How to remove 0b "Ghost Files" from Win7 Desktop?
November 24, 2011 2:55 PM   Subscribe

I need to remove various 0 byte "ghost files" from the desktops of a bunch of Windows 7 computers. I know DelinvFile works but is there a free alternative which actually works? I know it can also be done by turning off explorer.exe and going into cmd to delete them but what exactly are the steps for doing this? Any suggestions gratefully received.
posted by joannemullen to Computers & Internet (17 answers total)
Back when I ran windows had a virus problems I used a little application called Kill Box.

It should destroy anything that you need destroyed. Do keep in mind though that windows occasionally write protects files for a reason. Run a backup before you cause yourself grief.

Or to do things manually... To get to the command line I believe you hit F8 during start up, and choose the command line option. From there you can use the appropriate DOS commands. I'm not sure if the Windows cd lets you into a console, but it might?

Sorry my information is dated, but it should get you on the right track.
posted by Stagger Lee at 3:10 PM on November 24, 2011

The following batch file will clear out all zero-length files in the current directory:

set "filemask=*.*"
for %%A in (%filemask%) do if %%~zA==0 echo.del "%%A" >>removezerobytes.bat
del removezerobytes

Just put that text into a file called something.bat, and then double click it.
posted by pompomtom at 3:14 PM on November 24, 2011 [1 favorite]

Thanks for the suggestion of Kill Box stagger lee. Unfortunately that only deletes files which are locked in use, rather than 0 byte files, so although it could see them on the desktop, it couldn't delete them. Getting into CMD isn't a problem by the way, just knowing exactly what to type when in there is. These aren't my computers and I don't want to risk causing havoc if I don't know exactly what I'm doing.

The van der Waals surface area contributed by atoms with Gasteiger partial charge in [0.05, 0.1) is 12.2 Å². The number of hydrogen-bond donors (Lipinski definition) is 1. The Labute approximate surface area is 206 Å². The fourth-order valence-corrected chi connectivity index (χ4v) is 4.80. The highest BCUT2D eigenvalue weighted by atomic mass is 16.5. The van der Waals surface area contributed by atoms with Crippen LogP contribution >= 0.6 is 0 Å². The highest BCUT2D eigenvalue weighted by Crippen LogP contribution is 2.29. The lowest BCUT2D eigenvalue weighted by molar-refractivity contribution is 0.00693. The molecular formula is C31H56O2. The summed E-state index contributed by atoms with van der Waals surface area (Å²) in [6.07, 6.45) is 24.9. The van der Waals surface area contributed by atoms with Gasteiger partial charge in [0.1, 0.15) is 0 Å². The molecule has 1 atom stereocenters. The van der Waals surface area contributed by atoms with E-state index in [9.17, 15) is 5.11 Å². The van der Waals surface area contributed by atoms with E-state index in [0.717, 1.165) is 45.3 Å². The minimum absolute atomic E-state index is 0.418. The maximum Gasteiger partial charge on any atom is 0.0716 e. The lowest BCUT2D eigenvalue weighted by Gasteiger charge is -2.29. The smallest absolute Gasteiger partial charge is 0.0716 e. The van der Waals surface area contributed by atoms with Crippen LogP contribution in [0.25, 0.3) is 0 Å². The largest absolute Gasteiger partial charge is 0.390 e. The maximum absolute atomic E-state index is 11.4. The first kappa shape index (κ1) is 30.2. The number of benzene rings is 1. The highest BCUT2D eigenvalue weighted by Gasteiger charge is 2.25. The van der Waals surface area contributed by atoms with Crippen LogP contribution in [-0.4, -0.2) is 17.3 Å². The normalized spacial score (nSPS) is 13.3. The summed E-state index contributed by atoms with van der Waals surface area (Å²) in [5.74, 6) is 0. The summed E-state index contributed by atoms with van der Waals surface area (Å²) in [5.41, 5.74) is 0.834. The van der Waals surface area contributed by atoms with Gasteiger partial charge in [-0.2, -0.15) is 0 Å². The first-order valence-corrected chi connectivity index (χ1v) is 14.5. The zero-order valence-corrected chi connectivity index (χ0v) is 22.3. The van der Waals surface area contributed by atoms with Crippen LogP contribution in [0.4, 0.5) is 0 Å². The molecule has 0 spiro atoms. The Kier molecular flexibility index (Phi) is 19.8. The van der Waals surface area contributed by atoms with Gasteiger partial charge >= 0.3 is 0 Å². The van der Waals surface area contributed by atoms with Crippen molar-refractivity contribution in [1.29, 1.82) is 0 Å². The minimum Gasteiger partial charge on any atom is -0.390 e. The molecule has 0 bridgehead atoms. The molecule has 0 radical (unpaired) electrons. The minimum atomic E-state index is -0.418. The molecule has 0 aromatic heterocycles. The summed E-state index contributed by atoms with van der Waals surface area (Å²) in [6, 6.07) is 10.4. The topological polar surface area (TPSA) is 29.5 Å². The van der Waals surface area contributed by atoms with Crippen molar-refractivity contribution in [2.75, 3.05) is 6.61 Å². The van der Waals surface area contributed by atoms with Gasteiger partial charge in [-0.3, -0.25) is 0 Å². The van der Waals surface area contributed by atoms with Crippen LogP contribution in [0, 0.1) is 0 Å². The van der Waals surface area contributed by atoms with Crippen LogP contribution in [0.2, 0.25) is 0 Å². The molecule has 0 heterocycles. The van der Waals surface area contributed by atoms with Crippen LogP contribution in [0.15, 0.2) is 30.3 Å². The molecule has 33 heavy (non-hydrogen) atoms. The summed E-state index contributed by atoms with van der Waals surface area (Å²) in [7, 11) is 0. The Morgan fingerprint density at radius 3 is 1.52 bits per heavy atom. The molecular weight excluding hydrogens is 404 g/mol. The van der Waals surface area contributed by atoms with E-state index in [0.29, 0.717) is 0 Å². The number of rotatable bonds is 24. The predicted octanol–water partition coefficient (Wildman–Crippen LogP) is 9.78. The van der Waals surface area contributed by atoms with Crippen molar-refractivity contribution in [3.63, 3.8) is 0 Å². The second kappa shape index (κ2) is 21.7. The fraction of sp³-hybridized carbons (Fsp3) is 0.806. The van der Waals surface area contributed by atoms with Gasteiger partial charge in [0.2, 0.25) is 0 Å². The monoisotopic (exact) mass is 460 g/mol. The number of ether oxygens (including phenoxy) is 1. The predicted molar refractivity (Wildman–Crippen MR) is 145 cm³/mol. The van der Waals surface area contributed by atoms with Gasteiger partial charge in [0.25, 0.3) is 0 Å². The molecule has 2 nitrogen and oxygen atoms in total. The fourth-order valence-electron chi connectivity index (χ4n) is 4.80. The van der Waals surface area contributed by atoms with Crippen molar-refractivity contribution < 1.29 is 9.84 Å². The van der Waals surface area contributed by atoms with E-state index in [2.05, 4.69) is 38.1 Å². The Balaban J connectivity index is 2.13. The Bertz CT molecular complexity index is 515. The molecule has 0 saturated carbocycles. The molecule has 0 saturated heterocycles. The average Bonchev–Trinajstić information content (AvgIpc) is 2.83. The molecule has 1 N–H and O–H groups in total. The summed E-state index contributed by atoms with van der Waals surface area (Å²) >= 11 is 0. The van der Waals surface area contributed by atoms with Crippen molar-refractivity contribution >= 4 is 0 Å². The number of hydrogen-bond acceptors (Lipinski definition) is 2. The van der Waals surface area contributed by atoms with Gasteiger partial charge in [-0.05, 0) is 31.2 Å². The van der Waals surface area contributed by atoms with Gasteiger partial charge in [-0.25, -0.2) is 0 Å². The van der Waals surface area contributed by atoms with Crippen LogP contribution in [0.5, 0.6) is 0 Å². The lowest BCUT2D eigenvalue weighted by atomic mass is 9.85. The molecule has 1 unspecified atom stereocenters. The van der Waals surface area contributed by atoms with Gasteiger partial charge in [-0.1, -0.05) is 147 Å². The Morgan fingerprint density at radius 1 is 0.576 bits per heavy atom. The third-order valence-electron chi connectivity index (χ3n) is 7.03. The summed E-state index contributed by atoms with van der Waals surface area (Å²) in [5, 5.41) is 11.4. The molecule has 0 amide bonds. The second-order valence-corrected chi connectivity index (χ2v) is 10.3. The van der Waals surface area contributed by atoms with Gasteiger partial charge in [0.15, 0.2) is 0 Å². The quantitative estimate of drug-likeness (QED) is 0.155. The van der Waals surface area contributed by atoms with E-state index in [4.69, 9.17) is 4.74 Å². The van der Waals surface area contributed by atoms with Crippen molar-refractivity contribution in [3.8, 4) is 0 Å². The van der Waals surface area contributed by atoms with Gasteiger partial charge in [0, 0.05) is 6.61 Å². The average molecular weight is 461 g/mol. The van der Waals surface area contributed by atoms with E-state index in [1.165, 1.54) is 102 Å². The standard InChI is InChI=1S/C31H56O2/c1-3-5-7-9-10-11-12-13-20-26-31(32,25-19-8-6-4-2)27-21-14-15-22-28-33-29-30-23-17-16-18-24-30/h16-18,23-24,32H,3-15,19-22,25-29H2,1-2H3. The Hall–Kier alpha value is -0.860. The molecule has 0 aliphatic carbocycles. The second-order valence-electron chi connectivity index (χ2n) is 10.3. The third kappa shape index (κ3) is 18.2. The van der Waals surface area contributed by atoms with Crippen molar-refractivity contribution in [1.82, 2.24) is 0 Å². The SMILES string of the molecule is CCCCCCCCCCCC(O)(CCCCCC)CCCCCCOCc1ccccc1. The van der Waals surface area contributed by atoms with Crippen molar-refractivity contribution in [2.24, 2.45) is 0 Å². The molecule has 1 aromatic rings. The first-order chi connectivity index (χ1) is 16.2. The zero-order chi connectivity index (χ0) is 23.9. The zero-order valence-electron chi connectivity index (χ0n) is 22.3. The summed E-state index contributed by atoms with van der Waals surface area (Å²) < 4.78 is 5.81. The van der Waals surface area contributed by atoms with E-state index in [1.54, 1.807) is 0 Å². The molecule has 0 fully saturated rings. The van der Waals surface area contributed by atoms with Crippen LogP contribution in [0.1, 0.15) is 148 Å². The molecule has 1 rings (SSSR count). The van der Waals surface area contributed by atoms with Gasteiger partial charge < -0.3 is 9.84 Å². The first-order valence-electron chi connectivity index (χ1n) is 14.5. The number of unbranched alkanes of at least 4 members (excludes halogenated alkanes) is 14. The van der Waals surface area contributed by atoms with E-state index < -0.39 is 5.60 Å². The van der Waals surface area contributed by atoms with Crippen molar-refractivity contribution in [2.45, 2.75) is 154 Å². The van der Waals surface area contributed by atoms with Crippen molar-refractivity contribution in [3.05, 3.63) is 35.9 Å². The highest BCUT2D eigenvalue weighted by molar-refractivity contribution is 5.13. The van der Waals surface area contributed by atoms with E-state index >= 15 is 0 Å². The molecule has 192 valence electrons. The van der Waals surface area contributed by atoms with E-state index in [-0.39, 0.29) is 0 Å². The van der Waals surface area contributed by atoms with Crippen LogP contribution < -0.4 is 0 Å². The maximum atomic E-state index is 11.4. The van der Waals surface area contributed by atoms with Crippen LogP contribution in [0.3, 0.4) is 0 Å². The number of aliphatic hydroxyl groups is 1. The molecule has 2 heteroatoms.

I tried your code pompomtom and though it seemed to run just fine, the files are still there. How do I make it clear out the current directory (i.e. desktop)?
posted by joannemullen at 3:55 PM on November 24, 2011

Is the batch file on the desktop? I've tested that on Win7 here, and it clears out my test files (though, that last line should read "del removezerobytes.bat" - oops).

Is it possible these files are being regenerated instantly?
posted by pompomtom at 4:05 PM on November 24, 2011

Another thought, if they're set to be read-only files, you could change the second line to:

for %%A in (%filemask%) do if %%~zA==0 echo.del /F "%%A" >>removezerobytes.bat

to ignore the read-only attribute.
posted by pompomtom at 4:10 PM on November 24, 2011

pompomtom, is there some reason you're doing filename collection and deletion in two separate passes?
for %%A in (*.*) do if %%~zA==0 del /f "%%~A"
should work just fine.

Joannemullen, simply opening a cmd window and typing in the above will fail for a couple of reasons (the current directory seen by the cmd console is unlikely to start off being the desktop, and the doubled percent signs used with "for" commands in batch files should be single for commands typed directly into the console).

What you should do is paste the command above into Notepad, save it onto your desktop as ghostbuster.cmd, and double-click it. When you launch a .cmd or .bat file with a double-click, it sees its containing folder as the current directory.